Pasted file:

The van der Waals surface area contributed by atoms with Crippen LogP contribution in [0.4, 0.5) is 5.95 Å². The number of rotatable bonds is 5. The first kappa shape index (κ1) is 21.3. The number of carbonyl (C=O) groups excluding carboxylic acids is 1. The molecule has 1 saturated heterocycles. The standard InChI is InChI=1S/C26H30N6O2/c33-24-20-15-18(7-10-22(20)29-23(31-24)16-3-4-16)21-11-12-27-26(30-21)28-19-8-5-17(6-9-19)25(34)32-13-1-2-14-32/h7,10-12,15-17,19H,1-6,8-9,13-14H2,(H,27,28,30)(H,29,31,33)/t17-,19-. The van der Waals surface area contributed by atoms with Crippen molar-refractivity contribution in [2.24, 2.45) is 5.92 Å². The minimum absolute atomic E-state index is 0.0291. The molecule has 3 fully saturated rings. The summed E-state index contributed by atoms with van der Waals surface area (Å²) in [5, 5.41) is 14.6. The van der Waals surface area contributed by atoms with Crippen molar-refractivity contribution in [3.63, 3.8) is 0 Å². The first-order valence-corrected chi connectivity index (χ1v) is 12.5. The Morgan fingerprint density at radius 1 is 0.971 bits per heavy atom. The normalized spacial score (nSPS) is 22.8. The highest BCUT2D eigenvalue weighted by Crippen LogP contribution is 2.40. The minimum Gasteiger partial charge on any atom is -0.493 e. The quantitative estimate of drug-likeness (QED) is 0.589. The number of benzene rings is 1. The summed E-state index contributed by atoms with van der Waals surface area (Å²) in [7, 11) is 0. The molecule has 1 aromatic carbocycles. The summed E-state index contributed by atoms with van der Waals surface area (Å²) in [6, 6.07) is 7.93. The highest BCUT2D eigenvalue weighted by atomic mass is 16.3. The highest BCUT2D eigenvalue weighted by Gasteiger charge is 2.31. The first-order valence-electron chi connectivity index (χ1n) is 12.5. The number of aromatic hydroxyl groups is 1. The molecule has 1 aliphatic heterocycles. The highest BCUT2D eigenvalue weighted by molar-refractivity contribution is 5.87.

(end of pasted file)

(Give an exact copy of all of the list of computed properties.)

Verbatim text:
The van der Waals surface area contributed by atoms with Crippen LogP contribution in [0.4, 0.5) is 5.95 Å². The number of rotatable bonds is 5. The first kappa shape index (κ1) is 21.3. The number of carbonyl (C=O) groups excluding carboxylic acids is 1. The molecule has 1 saturated heterocycles. The standard InChI is InChI=1S/C26H30N6O2/c33-24-20-15-18(7-10-22(20)29-23(31-24)16-3-4-16)21-11-12-27-26(30-21)28-19-8-5-17(6-9-19)25(34)32-13-1-2-14-32/h7,10-12,15-17,19H,1-6,8-9,13-14H2,(H,27,28,30)(H,29,31,33)/t17-,19-. The van der Waals surface area contributed by atoms with Crippen molar-refractivity contribution in [2.24, 2.45) is 5.92 Å². The minimum absolute atomic E-state index is 0.0291. The molecule has 3 fully saturated rings. The summed E-state index contributed by atoms with van der Waals surface area (Å²) in [5, 5.41) is 14.6. The van der Waals surface area contributed by atoms with Crippen molar-refractivity contribution in [3.63, 3.8) is 0 Å². The first-order valence-corrected chi connectivity index (χ1v) is 12.5. The Morgan fingerprint density at radius 1 is 0.971 bits per heavy atom. The normalized spacial score (nSPS) is 22.8. The highest BCUT2D eigenvalue weighted by Crippen LogP contribution is 2.40. The minimum Gasteiger partial charge on any atom is -0.493 e. The quantitative estimate of drug-likeness (QED) is 0.589. The number of benzene rings is 1. The summed E-state index contributed by atoms with van der Waals surface area (Å²) in [7, 11) is 0. The molecule has 1 aromatic carbocycles. The summed E-state index contributed by atoms with van der Waals surface area (Å²) in [6, 6.07) is 7.93. The highest BCUT2D eigenvalue weighted by atomic mass is 16.3. The highest BCUT2D eigenvalue weighted by Gasteiger charge is 2.31. The first-order valence-electron chi connectivity index (χ1n) is 12.5. The number of aromatic hydroxyl groups is 1. The molecule has 1 aliphatic heterocycles. The highest BCUT2D eigenvalue weighted by molar-refractivity contribution is 5.87.